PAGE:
2012 Terre di Giurfo Nardalici Etna Rosso — translucent ruby in the glass with aromas of red fruit and dust. Dark fruit flavors are in the background with earthy flavors predominating along with leather and minerals. The wine had a medium body and nice acidity. Tannins are very grippy and the wine finishes with both lingering flavor and tannins. ABV 14%
This wine is a blend of 85% Nerello Mascalese and 15% Nerello Cappuccio. By law an Etna Rosso DOC wine must be composed of at least 80% Nerello Mascalese, not more than 20% Nerello Cappuccio and up to 10% other non-aromatic grapes, including white.
Mount Etna is situated along the eastern coast of Sicily and the Etna DOC (Denominazione di origine controllata) wraps around the volcano’s base to the south, east and north.
The climate within the DOC is variable, depending on elevation and orientation; elevation varies between just over 1400 feet above sea level to just over 3600 feet. Winters are generally cold. Weather is mostly warm and dry during summer, with cool nights thanks to the elevation.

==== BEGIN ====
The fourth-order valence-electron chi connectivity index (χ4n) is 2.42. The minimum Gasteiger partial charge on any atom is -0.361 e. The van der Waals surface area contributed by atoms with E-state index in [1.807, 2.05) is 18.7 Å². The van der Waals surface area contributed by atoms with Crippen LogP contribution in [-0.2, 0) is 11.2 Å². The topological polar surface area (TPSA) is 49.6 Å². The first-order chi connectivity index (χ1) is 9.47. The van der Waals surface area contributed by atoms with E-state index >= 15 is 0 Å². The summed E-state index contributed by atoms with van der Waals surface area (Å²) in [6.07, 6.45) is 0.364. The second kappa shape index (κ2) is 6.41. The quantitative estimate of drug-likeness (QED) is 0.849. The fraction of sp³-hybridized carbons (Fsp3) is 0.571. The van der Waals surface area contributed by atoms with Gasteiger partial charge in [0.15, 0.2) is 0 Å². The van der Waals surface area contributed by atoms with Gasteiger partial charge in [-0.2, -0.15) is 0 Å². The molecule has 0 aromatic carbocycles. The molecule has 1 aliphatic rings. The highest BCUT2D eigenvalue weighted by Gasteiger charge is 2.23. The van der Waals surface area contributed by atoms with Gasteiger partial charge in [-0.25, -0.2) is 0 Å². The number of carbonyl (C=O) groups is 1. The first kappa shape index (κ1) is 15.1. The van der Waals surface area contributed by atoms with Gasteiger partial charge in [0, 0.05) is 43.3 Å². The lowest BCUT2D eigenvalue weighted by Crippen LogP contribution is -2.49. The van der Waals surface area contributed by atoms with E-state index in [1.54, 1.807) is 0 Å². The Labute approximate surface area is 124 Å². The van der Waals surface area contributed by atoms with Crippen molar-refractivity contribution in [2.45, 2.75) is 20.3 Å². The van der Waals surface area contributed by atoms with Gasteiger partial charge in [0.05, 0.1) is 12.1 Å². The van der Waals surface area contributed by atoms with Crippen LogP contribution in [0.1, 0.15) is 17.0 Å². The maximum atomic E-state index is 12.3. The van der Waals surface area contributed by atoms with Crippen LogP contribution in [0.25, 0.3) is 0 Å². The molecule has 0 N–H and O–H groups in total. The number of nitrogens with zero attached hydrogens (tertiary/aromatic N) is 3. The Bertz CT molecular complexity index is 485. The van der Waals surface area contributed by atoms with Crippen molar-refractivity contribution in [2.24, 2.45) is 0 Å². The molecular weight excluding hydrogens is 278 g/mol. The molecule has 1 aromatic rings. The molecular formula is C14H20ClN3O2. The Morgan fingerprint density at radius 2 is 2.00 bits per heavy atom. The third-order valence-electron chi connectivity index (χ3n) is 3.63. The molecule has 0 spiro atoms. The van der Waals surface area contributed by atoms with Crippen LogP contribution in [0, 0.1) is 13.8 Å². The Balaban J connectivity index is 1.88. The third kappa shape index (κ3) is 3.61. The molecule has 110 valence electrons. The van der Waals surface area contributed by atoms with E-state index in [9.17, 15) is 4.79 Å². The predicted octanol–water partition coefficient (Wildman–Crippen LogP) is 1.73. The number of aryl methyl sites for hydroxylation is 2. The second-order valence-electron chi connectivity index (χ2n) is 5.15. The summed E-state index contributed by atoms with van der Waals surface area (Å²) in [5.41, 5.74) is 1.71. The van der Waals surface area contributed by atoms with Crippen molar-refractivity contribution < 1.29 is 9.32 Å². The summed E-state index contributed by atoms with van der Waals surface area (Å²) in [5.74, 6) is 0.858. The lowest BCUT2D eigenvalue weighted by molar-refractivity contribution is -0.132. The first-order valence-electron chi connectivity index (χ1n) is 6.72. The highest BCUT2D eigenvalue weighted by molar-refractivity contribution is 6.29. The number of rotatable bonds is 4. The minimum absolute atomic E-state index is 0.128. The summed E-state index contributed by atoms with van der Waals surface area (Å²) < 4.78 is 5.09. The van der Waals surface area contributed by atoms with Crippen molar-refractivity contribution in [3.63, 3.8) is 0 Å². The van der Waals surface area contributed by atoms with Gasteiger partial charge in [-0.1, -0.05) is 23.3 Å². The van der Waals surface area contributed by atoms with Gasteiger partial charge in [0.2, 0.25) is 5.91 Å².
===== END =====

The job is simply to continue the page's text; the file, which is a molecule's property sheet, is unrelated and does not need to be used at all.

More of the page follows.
The volcanic soils of the Etna DOC are rich in minerals including copper, magnesium, iron and phosphorous.
The recipe for Inspector Montalbano’s Arancini, from the blog Culinaria Italia – Italian Food and Cooking, required a bit of math before we could even make our shopping list; we needed to convert all measurements from metric.
The recipe was fairly time consuming so Pete and I divided the preparation and it worked out very well.
We started by preparing the ragù which required sautéed onion, celery, pork and beef all seasoned with salt and pepper. The recipe then called for passata and tomato purée. Instead, we substituted diced tomatoes. The mixture simmered on low for several hours and I added fresh parsley and basil toward the end. Once the mixture was cool, we removed the meat, chopped it and set it aside. We then puréed the sauce until the texture was smooth.